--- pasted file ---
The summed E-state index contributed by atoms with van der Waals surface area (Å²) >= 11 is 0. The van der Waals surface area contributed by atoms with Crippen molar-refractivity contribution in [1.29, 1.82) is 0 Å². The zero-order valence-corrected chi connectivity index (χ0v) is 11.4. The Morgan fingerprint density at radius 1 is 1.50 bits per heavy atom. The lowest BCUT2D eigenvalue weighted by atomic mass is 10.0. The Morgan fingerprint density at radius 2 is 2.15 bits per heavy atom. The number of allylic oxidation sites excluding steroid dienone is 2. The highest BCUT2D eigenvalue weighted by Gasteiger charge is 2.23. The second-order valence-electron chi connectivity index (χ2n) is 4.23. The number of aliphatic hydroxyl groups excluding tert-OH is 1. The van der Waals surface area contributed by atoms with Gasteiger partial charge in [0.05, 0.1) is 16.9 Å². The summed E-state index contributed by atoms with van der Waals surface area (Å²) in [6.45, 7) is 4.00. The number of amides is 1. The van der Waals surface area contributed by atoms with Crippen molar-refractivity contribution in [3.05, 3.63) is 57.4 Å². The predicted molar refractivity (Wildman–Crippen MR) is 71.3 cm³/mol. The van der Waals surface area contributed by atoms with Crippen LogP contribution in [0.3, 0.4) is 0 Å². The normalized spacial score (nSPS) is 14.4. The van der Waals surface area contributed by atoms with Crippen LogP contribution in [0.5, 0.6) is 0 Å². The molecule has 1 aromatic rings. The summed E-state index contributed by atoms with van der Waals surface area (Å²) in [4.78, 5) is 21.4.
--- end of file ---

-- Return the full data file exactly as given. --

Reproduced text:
The summed E-state index contributed by atoms with van der Waals surface area (Å²) >= 11 is 0. The van der Waals surface area contributed by atoms with Crippen molar-refractivity contribution in [1.29, 1.82) is 0 Å². The zero-order valence-corrected chi connectivity index (χ0v) is 11.4. The Morgan fingerprint density at radius 1 is 1.50 bits per heavy atom. The lowest BCUT2D eigenvalue weighted by atomic mass is 10.0. The Morgan fingerprint density at radius 2 is 2.15 bits per heavy atom. The number of allylic oxidation sites excluding steroid dienone is 2. The highest BCUT2D eigenvalue weighted by Gasteiger charge is 2.23. The second-order valence-electron chi connectivity index (χ2n) is 4.23. The number of aliphatic hydroxyl groups excluding tert-OH is 1. The van der Waals surface area contributed by atoms with Gasteiger partial charge in [0.05, 0.1) is 16.9 Å². The summed E-state index contributed by atoms with van der Waals surface area (Å²) in [6.45, 7) is 4.00. The number of amides is 1. The van der Waals surface area contributed by atoms with Crippen molar-refractivity contribution in [3.05, 3.63) is 57.4 Å². The predicted molar refractivity (Wildman–Crippen MR) is 71.3 cm³/mol. The van der Waals surface area contributed by atoms with Crippen LogP contribution in [0.3, 0.4) is 0 Å². The normalized spacial score (nSPS) is 14.4. The van der Waals surface area contributed by atoms with Crippen LogP contribution in [0.5, 0.6) is 0 Å². The molecule has 1 aromatic rings. The summed E-state index contributed by atoms with van der Waals surface area (Å²) in [4.78, 5) is 21.4.